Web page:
As an aside, it seems like WeMos (Lolin) is no longer selling the aforesaid WeMos D1 R1/R2 boards in their official store. We can see only the belittled D1 mini, D1 mini Light and D1 mini Pro versions there https://www.wemos.cc/en/latest/d1/index.html.

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The Quick Breakdown

As the pictures show, what I actually received was a bunch of assorted cheapo D1 Wi-Fi boards. So presumably, some Chinese makers still makes the generic D1 Wi-Fi modules – perhaps both R1 and R2 versions.

Of course, I was curious to know more about the key parts used in my D1 Wi-Fi boards. I found these on a quick physical inspection:

  • ESP8266-12E (DOIT) Wi-Fi Module
  • MCP60021 Dual Op Amp (Rail-to-Rail)
  • CH340 USB to Serial Chip
  • AMS1117-3.3 LDO Voltage Regulator
  • SS34 Schottky Diodes & 4R7 SMD Inductor
  • J3Y NPN Transistors
  • A1SHB P-Channel Power Mosfet
  • SOT23-6 chip marked as GBBAC (sees like a switching voltage regulator)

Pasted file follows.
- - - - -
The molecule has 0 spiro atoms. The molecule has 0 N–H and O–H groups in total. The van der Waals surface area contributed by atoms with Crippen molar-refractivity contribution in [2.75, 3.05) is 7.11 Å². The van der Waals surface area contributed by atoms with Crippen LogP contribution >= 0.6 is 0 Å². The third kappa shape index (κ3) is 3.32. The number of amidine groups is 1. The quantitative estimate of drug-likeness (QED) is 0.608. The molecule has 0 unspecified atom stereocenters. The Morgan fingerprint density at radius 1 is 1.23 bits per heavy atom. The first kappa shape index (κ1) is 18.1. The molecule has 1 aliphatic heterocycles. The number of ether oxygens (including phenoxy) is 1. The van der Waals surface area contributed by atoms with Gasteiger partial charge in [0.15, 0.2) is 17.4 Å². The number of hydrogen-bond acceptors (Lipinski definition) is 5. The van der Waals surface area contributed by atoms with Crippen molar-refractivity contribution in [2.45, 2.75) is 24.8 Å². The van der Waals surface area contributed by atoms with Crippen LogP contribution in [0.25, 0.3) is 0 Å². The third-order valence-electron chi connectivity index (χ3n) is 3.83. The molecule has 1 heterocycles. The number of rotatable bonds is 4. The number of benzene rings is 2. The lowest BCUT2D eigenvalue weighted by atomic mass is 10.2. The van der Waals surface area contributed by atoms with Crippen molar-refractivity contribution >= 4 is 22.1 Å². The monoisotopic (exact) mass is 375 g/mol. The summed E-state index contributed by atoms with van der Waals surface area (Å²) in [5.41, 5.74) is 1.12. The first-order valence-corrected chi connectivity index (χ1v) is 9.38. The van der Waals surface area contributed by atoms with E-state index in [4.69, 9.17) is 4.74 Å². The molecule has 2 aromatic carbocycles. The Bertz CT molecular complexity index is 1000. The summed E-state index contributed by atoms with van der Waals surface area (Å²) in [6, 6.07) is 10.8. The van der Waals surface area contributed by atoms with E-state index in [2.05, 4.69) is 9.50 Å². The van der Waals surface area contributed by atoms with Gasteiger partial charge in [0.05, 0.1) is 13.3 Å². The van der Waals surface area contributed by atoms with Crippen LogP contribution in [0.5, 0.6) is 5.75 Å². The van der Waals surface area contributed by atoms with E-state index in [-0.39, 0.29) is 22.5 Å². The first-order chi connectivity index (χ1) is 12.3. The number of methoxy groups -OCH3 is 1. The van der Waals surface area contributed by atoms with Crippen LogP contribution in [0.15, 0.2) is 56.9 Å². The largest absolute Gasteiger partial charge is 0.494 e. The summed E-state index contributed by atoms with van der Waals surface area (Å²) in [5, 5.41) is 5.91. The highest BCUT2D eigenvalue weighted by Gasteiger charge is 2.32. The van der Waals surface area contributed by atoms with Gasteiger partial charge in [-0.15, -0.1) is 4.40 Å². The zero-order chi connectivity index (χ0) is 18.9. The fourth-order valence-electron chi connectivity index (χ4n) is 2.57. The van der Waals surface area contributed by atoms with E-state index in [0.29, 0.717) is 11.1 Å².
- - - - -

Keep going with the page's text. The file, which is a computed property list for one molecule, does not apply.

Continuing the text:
Getting Started with Arduino IDE

In this tutorial, we’ll be looking at how to setup and test the dropped off version – D1 Wi-Fi board – with the Arduino IDE on Windows. This may also be useful when playing with other Wi-Fi boards/modules.

The D2 Wi-Fi board can be connected to the USB port of a Windows computer through one micro USB data cable – the so called “Android Cable”. When connected properly, you can see it in the Device Manager as shown below. If not, you need to download and install the Windows CH340 driver (https://sparks.gogo.co.nz/assets/_site_/downloads/CH34x_Install_Windows_v3_4.zip).

To test out whether your D1 Wi-Fi board is functioning properly, you need to start the Arduino IDE and upload the following sketch to the D1 Wi-Fi Board. See, what you’ll be testing out is a sample Blink program equivalent to the Hello World.

int ledState = LOW;
unsigned long previousMillis = 0;
const long interval = 1000;
void setup() {
pinMode(LED_BUILTIN, OUTPUT);
}
void loop() {
unsigned long currentMillis = millis();
if (currentMillis – previousMillis >= interval) {
previousMillis = currentMillis;
if (ledState == LOW) {
ledState = HIGH;
} else {
ledState = LOW;
}
digitalWrite(LED_BUILTIN, ledState);
}
}

Oh, I almost forgot, you will need to install the package for ESP8266 in your Arduino IDE (if not done already). To do that: